“An example of rape culture? When Brock Turner raped an unconscious girl a lot of people had sympathy for him because he was a swimmer in Stanford. The whole thing seemed to be more focused on the fact that he was a swimmer with a lot of potential rather than the fact that he had molested a woman who was incapable of giving consent.”
Patrice Crowley, a 20 year old Cork College of Commerce student, speaks about what she understands rape culture to be. The Brock Turner case was a prime example of how rape culture affects people, society and of course the justice system. In this case, people looked to Turner’s future.
How will this case damage his promising career as a swimmer?
Should he really be sent to jail for one little mistake after a night of drinking?
In the victim’s case, people looked to her past.
Had she been drinking?
What was she wearing?
Was she a good girl?
There is nothing else involved in the ruining of Brock Turner’s career other than the fact that he raped an unconscious woman. Of his own free will, and for his own gratification. Period.
I spoke to Kate O’Connell, who works in the Sexual Violence Centre in Cork, to get a professional insight into rape culture. Kate has a Masters in psychology and has been working at the centre for about a year now. Her definition of rape culture is little different.
“I believe rape culture to be the normalisation of rape and sexual assault in society. Even just the way we talk about it. The best examples are how kids use phrases online. They’ll be playing a game and get killed and their friend will be like ‘Ooooh, you just got raped dude!” The player isn’t talking about sexualising their friend; they are talking about their friend getting dominated. Dominated and humiliated. That’s what rape is, and I think that’s a fair example of how rape culture is embedded into our society.”
Rape culture manifests itself in many forms. UCD architecture student Tim Murphy told me what he believes aids the growth of rape culture.
“Groups of guys,” he says. “I don’t mean to focus on men but as a man myself it’s the only real experience I have. We accept what seems to have seeped into the modern mentality.”
It of course wouldn’t be fair to place all of the blame on men because many women perpetuate rape culture too. And many women also rape. While a woman might be asked a million questions about the state she was in on the night of the assault, men are often told to simply ‘man up.’
‘You got sex, why are you complaining?’
A woman forcing herself on a man in pursuit of sexual gratification is sexual assault and nothing else. We need to stop telling our brothers, our sons, and our friends to man up and start telling them to let it out. No one is winning right now. All feminists want from men is their help. And to be there for them too when they need us.
UCC Neuroscience student Beibhinn Hinds believes that rape culture has existed for centuries. She tells me what she thinks is letting it continue in the 21st century.
“Media re-enforcement. Films, music, magazines, and celebrities are huge contributors to what we know as ‘lad’ culture.”
Lad culture. The impenetrable force field of ‘dudeness.’ ‘Lads’ typically derive humour from sexism. For example, good old Trump whose comments regarding his sexual assaults in the past were labelled as ‘locker room talk.’ Basically the American version of ‘lad banter.’ When that tape leaked men all over the world stood up and said no. No one should talk like that. And yet, they do.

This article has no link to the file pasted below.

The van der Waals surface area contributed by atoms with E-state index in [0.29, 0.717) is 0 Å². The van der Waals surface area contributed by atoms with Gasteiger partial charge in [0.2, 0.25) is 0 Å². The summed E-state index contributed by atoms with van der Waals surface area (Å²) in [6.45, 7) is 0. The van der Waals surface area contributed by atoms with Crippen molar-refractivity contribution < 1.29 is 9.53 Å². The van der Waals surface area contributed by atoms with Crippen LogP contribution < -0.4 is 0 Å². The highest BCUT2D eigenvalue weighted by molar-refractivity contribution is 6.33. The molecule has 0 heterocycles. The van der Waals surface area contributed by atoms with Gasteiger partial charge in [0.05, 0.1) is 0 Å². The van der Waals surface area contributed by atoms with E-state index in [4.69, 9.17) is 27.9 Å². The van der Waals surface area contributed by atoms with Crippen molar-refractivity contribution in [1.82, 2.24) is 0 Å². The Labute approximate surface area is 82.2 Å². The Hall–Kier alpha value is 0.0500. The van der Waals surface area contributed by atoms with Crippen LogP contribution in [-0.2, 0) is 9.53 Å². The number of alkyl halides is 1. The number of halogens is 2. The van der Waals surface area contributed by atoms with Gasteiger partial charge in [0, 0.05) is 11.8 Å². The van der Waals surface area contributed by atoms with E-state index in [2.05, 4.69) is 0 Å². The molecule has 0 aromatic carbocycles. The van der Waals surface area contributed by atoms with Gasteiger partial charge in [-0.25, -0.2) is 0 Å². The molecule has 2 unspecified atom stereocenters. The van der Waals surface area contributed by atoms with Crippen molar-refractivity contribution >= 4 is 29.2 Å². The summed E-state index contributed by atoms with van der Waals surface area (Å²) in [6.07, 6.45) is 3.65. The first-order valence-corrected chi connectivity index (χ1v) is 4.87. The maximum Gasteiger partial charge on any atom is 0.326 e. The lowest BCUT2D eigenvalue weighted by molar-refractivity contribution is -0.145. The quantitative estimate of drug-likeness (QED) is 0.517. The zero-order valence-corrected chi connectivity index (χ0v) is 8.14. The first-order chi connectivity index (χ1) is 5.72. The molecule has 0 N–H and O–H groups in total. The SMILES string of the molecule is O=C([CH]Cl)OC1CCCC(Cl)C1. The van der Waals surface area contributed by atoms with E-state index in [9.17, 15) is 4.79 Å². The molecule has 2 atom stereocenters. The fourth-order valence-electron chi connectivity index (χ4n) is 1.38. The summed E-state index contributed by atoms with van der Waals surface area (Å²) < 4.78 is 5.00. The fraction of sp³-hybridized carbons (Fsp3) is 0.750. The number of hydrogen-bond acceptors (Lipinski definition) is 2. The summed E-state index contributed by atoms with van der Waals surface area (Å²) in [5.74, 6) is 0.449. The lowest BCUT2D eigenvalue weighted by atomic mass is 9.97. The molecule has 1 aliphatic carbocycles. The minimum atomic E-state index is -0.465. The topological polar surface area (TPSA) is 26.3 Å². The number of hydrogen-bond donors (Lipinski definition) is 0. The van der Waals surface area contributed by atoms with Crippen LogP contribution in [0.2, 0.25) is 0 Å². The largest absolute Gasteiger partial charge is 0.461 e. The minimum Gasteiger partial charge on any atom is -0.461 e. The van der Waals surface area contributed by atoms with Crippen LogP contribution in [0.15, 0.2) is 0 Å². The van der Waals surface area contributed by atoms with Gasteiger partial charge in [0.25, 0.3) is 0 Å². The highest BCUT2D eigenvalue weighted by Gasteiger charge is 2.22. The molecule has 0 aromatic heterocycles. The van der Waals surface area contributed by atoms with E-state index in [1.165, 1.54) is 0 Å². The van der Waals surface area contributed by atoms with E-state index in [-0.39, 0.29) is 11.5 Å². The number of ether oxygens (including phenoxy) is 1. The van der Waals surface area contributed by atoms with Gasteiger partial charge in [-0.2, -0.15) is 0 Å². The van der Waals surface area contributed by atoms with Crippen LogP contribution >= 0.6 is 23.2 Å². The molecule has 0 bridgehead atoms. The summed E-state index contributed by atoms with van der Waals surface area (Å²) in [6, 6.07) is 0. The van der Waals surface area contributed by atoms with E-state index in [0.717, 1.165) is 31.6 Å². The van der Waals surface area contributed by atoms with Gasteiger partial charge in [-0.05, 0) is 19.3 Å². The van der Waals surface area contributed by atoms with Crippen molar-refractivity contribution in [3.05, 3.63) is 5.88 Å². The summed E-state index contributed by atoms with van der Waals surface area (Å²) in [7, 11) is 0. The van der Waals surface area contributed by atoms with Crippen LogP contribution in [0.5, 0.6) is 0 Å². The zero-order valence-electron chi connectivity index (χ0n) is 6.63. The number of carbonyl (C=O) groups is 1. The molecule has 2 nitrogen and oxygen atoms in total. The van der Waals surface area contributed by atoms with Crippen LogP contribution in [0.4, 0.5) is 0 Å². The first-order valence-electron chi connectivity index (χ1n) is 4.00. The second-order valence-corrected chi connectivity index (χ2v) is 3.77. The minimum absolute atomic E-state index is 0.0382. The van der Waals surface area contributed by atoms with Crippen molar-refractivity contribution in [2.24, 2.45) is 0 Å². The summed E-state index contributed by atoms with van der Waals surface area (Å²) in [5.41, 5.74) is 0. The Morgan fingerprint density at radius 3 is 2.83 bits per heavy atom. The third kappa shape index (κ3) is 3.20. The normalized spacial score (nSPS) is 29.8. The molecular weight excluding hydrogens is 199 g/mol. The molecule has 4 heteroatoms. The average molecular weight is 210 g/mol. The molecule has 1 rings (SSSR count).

Kate told me that what frightens her most about rape culture is the misconceptions society holds about sexual assault. In the Sexual Violence Centre they call these ‘rape myths.’
“Think of the idea that rape is mainly perpetrated by a stranger in a dark alley. Because that’s the least likely way for it to happen. It usually happens with someone you know, in a place you would consider safe. People’s response is ‘well, what was she wearing?’ When a lot of people see real rape, they are confused because it doesn’t fit the idea we have of it, so we down play it. That’s the issue.”
And of course misconceptions are often translated into real situations. Kate says that this can affect the victim in many ways.
“When someone says, ‘Well she was drunk, what do you expect?’ that often stops victims from reporting their rape. They believe that their rape wasn’t ‘real rape’ because it doesn’t fit our idea of what we think rape is. They feel shame because they might have been drinking, which for some reason means it was their fault. That’s what society is teaching women,” she says
We are surrounded by these ‘rape myths.’ They are even taught to us as we grow up as an attempt to keep us safe.
‘Don’t drink too much, who knows what might happen.’
‘Don’t wear that skirt, you look like you’re asking for it.’
In Ireland, 1 in 5 women and 1 in 10 men will experience some sort of sexual assault in their lifetime. And the prosecution rate only 5%. There is clearly a problem here. Sometimes it is hard to remain hopeful. Regina, who has been a victim of sexual assault, had this to say:
“We are getting braver. We don’t hide from it anymore. Both men and women aren’t standing for this anymore. People are talking now, and I wish this change was happening a lot faster but I do believe that in time it will come.”